[0077] In a second preferred embodiment, the concentration of deep acceptors levels introduced in the crystal by a transition metal such as titanium, is varied, while keeping the boron concentration as low as possible and constant, to promote other intrinsic defects and to control the resistivity of the crystal. The experiments made in the two following figures used higher concentrations of titanium than may be desirable for device applications in order to emphasize the effect on the deep titanium acceptor. FIG. 13 displays the increase of the room temperature resistivity of 4H SiC crystals grown with an increased atomic concentration of titanium while keeping the boron concentration constant. FIG. 14 shows the presence of defects such as the one labeled SI-4 in the EPR spectrum of such a crystal having a titanium concentration of 9×1015 cm−3. It is worth noting that, without introduction of the titanium deep impurity during the crystal growth, these crystals would have had a Si-vacancy dominating deep level instead of the ones observed in FIG. 14.

[0078] It is thus experimentally found that the intentional introduction of a deep impurity such as titanium promotes the formation of certain intrinsic defects, such as for example carbon vacancies. Co-doping during the crystal growth appears thus as an efficient and easy means to control which type of intrinsic deep levels are active in the crystal and thereby control its resistivity.

[0079] Although the authors do not wish to be bound by any theory, the changes in the presence of various intrinsic defects in crystals co-doped with deep acceptors impurities such as titanium may be explained by the effects of these impurities during the crystal growth process. As noted earlier, the growth conditions, such as temperature and growth rate are substantially the same in the crystals characterised in FIGS. 2, 9 and 14. This is in accordance with theoretical calculations carried out in the 4H polytype by Torpo et al. (J. of Physics: Condens. Matter 13 p. 6203 (2001)) which predict that, the formation energy of intrinsic defects is of 3 to 4 eV for all defects, except for the silicon vacancy which requires a higher energy, estimated to about 8 eV. Accordingly, crystals containing silicon vacancies shall also contain the other intrinsic defects, as for example carbon vacancies and silicon antisites, at least in their neutral charge states. However, FIG. 9 indicates that these two intrinsic defects are not present in their positive charge state in crystals grown with too low concentration of titanium. The theoretical investigation cited above also suggests that the growth process stoichiometry (which is related to the so-called carbon to silicon ratio) only weakly affects the formation energies of the various intrinsic defects. This is in accordance with the experimental results of this invention.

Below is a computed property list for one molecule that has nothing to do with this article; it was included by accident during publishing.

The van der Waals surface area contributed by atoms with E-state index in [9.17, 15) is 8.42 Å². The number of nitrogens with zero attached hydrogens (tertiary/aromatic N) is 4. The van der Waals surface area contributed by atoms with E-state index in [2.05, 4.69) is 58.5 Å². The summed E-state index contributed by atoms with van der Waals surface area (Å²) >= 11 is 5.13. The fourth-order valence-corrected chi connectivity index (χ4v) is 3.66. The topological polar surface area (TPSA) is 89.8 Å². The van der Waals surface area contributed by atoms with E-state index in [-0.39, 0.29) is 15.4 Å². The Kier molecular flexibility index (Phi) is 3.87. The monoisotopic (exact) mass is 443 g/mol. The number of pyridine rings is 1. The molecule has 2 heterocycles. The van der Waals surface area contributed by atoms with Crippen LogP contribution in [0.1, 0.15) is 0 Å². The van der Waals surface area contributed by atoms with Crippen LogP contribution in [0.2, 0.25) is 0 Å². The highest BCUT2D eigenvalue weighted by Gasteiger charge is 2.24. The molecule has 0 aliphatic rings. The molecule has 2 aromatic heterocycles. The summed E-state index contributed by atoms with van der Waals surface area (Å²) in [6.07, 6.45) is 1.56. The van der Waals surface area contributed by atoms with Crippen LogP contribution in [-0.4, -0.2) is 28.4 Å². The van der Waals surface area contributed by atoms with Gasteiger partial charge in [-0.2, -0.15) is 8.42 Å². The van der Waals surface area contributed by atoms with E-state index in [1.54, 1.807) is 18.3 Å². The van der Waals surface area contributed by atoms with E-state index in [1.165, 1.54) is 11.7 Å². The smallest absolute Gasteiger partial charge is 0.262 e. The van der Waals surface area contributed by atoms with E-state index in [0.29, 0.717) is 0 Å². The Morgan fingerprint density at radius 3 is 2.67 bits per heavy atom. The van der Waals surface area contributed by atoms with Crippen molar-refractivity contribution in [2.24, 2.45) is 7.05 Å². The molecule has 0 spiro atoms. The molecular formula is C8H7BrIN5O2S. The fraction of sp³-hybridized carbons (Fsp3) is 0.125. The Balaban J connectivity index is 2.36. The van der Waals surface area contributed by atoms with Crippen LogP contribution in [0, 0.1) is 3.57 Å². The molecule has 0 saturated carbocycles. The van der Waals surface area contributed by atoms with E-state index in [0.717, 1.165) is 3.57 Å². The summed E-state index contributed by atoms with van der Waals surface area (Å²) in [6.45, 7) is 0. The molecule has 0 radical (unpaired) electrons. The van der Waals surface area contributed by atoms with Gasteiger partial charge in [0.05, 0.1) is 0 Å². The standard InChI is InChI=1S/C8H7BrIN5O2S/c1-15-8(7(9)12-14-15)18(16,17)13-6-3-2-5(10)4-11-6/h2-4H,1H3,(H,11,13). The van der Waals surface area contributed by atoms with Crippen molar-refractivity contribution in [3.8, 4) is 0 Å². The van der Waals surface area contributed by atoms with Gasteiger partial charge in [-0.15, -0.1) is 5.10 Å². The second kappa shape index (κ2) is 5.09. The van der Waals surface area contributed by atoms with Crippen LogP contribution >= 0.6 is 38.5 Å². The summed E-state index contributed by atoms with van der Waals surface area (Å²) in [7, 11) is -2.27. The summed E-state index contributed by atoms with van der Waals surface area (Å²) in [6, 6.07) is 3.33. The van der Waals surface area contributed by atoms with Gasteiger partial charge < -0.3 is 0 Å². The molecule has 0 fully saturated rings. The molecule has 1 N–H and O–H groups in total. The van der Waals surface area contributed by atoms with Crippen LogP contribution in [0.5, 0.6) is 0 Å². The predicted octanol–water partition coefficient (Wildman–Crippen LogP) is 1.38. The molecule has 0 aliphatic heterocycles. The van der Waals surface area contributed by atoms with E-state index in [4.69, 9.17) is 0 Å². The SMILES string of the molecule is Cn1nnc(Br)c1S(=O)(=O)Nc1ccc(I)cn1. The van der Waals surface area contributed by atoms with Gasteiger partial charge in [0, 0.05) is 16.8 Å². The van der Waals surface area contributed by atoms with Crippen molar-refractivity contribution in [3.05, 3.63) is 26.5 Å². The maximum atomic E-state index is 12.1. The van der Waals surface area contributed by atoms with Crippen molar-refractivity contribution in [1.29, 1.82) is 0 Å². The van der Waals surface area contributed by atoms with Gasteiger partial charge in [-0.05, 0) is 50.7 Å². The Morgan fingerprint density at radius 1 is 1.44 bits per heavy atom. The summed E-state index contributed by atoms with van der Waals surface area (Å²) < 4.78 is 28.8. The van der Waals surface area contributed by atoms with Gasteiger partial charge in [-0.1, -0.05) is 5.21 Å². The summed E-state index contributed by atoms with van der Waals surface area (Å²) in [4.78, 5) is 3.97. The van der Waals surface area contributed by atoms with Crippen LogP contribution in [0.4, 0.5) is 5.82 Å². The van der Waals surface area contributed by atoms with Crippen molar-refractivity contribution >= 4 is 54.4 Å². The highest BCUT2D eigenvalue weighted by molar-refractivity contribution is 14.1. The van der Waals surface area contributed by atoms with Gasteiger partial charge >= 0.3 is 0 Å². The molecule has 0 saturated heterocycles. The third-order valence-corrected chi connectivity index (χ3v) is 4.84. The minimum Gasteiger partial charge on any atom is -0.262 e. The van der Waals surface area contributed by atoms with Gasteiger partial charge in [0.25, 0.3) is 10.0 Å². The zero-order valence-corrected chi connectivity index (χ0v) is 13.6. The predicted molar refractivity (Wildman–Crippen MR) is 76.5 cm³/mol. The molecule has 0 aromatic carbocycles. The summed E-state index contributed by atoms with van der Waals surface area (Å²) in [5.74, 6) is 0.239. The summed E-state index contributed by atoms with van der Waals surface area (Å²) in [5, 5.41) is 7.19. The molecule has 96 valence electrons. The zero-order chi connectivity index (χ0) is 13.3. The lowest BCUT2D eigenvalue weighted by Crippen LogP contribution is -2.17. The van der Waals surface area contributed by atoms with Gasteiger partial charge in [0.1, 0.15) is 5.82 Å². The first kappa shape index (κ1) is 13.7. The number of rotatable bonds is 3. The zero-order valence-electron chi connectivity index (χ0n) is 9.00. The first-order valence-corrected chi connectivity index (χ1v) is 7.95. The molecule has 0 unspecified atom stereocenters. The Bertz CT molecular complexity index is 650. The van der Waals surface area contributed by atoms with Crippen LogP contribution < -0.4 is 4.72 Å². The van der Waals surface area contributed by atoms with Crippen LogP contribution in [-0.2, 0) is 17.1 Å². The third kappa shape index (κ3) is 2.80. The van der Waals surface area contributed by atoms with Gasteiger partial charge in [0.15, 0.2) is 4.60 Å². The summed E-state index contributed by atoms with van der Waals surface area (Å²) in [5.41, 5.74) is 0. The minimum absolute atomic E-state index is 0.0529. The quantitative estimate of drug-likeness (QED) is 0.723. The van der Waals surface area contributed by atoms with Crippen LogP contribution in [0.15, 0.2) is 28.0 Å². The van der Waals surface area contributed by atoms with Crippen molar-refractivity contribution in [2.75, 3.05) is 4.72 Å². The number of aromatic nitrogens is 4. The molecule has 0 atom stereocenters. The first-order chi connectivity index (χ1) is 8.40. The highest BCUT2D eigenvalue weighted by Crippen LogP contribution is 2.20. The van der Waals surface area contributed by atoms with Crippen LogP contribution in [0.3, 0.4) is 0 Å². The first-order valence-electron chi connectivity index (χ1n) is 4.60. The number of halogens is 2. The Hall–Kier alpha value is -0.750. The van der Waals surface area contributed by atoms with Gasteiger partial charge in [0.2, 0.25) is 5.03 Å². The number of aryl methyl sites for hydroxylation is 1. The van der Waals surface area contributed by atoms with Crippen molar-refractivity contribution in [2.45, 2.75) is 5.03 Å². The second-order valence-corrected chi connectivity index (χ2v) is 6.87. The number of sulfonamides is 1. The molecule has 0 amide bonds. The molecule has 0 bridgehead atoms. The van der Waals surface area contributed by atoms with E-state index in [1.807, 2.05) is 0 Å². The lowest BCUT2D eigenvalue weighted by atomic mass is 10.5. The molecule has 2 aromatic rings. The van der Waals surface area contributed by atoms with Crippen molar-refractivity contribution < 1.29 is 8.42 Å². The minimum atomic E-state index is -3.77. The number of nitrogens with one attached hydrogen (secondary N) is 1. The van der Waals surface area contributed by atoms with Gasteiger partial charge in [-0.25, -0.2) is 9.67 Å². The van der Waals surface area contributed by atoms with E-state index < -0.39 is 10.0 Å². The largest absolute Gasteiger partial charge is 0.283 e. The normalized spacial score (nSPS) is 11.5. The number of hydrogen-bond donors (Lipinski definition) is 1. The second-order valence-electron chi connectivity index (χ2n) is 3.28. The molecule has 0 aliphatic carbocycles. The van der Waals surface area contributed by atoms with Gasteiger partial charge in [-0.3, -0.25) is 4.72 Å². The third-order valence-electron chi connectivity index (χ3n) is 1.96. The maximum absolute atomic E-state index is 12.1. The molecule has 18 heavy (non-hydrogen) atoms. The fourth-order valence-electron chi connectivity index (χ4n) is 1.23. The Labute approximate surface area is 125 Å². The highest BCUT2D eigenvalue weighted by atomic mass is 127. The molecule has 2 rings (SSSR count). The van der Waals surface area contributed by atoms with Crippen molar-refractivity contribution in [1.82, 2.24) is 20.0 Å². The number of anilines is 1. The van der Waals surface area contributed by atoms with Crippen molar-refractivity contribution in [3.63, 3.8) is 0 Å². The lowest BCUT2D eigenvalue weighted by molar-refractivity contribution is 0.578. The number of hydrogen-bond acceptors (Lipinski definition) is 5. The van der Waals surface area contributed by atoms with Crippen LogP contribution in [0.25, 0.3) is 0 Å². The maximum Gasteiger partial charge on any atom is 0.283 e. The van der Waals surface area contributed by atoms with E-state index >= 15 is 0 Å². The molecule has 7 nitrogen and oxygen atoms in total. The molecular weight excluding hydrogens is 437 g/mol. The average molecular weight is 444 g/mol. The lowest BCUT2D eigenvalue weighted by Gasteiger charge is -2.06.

[0080] It is known that titanium substitutes to the silicon site in the crystal lattice. This may explain that under growth conditions where titanium is present, the formation of silicon vacancies is less favoured.

[0081] Earlier DLTS measurements also determined that titanium produces at least two levels acting as electron traps (deep acceptors) located approximately 0.13 to 0.17 eV below the conduction band of the 4H polytype (see Dalibor T. et al, phys. Stat. Sol. (a) 162, p. 199 (1997)). Titanium thus acts as a very efficient trap for the electrons created by shallow donors such as nitrogen.

[0082] The presence of the positive charge state of the VC +/VC 0 deep donor in crystals where it controls the Fermi level position and acts as electron and hole trap suggests that a deep acceptor level able to create holes is also associated to the presence of titanium in such crystals. This deep acceptor impurity related level is able to create a small amount of holes (FIG. 16, arrow (3)) that are overcompensated by the carbon vacancies (FIG. 16 arrow (4)).

[0083] The efficient nature of titanium to produce high resistivity 4H silicon carbide crystals can further be justified by the high efficiency of the titanium levels below the conduction band to capture electrons created by any nitrogen donors (FIG. 16 arrows (1) and (2)), even if the nitrogen concentration is very low. Owing to the efficiency of this electron capturing process, only small concentrations of titanium are needed to make the crystal semi-insulating. Moreover, in the case of a non uniform distribution of the nitrogen concentration in the volume of the crystal, in some regions, the titanium concentration can locally exceed the nitrogen concentration. In such regions, unlike a shallow acceptor as aluminum, a deep acceptor as titanium can create only a small amount of holes. In presence of a such a deep acceptor, the Fermi level remain pinned at the intrinsic deep donor levels and the resistivity does not locally decrease in regions with lower residual nitrogen concentration. This enables the growth of crystals from which substrates with a radial uniform high resistivity can be prepared.

Referenced by
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Classifications
U.S. Classification117/88, 257/E21.054, 117/89, 117/105
International ClassificationH01L21/205, C30B29/36, H01L21/04, C30B25/00
Cooperative ClassificationC30B25/00, H01L21/0445
European ClassificationC30B25/00, H01L21/04H